Seeing, Thinking Robots to Assist Troops (UPDATED)

By Yasmin Tadjdeh
Squad X Core Technologies concept art

Concept art: DARPA

Outside of a bustling foreign city, a squad of U.S. soldiers moves with intent as they perform a covert mission. A small aerial drone buzzes around them as an unmanned ground vehicle follows, both of them sensing the surroundings and ready to alert the soldiers to anything amiss.

This scene could be commonplace should technology from a burgeoning Pentagon program come to fruition.

The Defense Advanced Research Projects Agency is currently leading two major efforts — known as the Squad X Core Technologies and the Squad X Experimentation programs — to equip soldiers with new cutting-edge gear, said Army Lt. Col. Philip Root, the program manager for the projects.

The point of both programs is to develop and integrate new technology — such as unmanned aerial systems, robotic ground vehicles, advanced sensors and machine learning — in such a way that they can act as an extension of the squad, he said.

“This capability would allow small units, particularly in an urban space, to extend their ability to sense and react to threats,” Root said. “That’s a problem that’s going to stay with the ground domain in the foreseeable future.”

In the scene envisioned above, the unmanned aerial and ground systems “behave intuitively as any other member of the squad and they know their unique capabilities,” Root said. “The UAS is sensing those areas where it is uniquely capable of doing so and the robotic ground member is moving as a natural member of the squad without being tele-operated … or requiring more cognitive attention.”

That gives an individual soldier or Marine a “superhuman understanding of the scene,” he added. “You can digest all of these tools rapidly without always monitoring many computer screens or tablets.”

The assets are meant to be display-agnostic, so information could be fed into a visor or another viewing device, he noted.

Root — who took the helm of the two separate but closely aligned projects in October — said DARPA is in the midst of experimenting with the new technologies.

For the Squad X Core Technologies portion, DARPA awarded eight phase-two contracts to industry to develop new systems in four different focus areas — precision engagement, non-kinetic engagement, squad sensing and squad autonomy. The companies recently tested those systems at a variety of locations including Fort Stewart, Georgia, and Yuma Proving Ground in Arizona and New Mexico.

Squad X Core Technologies concept art (DARPA)

“The testing in October went exceptionally well. We had terrific feedback from the Marines, both technically and operationally,” he said. Marines used the technology “in ways that we hadn’t anticipated to support how they would perform a simulated mission.”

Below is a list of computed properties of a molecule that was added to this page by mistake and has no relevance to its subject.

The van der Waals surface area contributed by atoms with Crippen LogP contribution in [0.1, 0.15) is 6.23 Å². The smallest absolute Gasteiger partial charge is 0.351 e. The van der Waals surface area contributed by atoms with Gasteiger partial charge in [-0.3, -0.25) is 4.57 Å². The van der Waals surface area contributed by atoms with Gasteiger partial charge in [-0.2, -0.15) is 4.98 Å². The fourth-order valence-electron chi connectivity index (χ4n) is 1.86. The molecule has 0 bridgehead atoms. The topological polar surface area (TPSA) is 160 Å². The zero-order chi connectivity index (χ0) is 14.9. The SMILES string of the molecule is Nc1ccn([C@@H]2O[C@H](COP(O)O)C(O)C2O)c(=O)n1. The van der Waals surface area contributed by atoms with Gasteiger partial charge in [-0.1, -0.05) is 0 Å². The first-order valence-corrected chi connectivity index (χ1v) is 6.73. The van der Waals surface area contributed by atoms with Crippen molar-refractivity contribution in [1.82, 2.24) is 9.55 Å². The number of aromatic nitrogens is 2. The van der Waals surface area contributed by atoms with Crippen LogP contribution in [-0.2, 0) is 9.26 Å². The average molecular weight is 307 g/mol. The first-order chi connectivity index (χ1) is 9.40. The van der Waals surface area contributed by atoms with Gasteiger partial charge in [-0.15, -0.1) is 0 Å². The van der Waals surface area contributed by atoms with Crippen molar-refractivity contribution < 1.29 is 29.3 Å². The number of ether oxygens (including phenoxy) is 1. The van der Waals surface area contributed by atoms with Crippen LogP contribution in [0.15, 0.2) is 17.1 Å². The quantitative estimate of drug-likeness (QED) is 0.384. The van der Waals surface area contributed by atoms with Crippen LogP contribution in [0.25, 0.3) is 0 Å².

Additionally, Marines and industry were able to work together to make tweaks to the systems on the fly, he said.

For squad sensing, contractors demonstrated an ability to detect and track unmanned aerial vehicles at an extended range, he said. For squad autonomy, a group of Marines walked more than 25 miles alongside a ground robot, which was able to assume the right position in the squad and perform in an intuitive manner, he added.

During the experiment, Kitware, a Clifton Park, New York-based software company participating in the event, was able to detect and discriminate threats on the ground, Root said.

“The ground [domain] is particularly hard because it’s so cluttered,” he noted. “Their challenge [was] in applying machine learning to target detection and then discrimination. [It] is incredibly daunting and increasingly applicable to the urban battlespace.”

There will be another experiment for Core Technologies in March at the Muscatatuck Urban Training Center in Butlerville, Indiana, Root noted.

These technologies will fold into the Squad X Experimentation program, he said. For that project, DARPA awarded Lockheed Martin and BIT Systems contracts to integrate all four focus areas of the Core Technologies program into one single system each. The first experiment will be in August.

"We are actively engaging the services in order to maximize this DARPA investment."

DARPA plans to “experiment with these technologies, validate that they indeed increase performance over some baseline and we will continue to increase the complexity over time,” he said. “We are intending to challenge these performers to create a squad ensemble that can demonstrate its viability against a thinking adversary even at the first experiment.”

Lockheed and BIT are not required to choose systems that were developed via Core Technologies, but Root expects some will be used. “They looked across the industry space and picked those that they felt highlighted their approaches,” he said.

Phase one ends in 2019. DARPA will then down select to one competitor.

The agency hopes that the multi-year program — which will wrap up in 2021 — will yield cutting-edge technologies that can quickly be put in the field, Root said.

“We are actively engaging the services in order to maximize this DARPA investment,” he said. Ideally, the agency will transition the technology to the military before 2021, he added.

Correction: A previous version of this article misstated the headquarters of Kitware. It is based in Clifton Park, New York.


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Topics: Land Forces, Robotics, Robotics and Autonomous Systems

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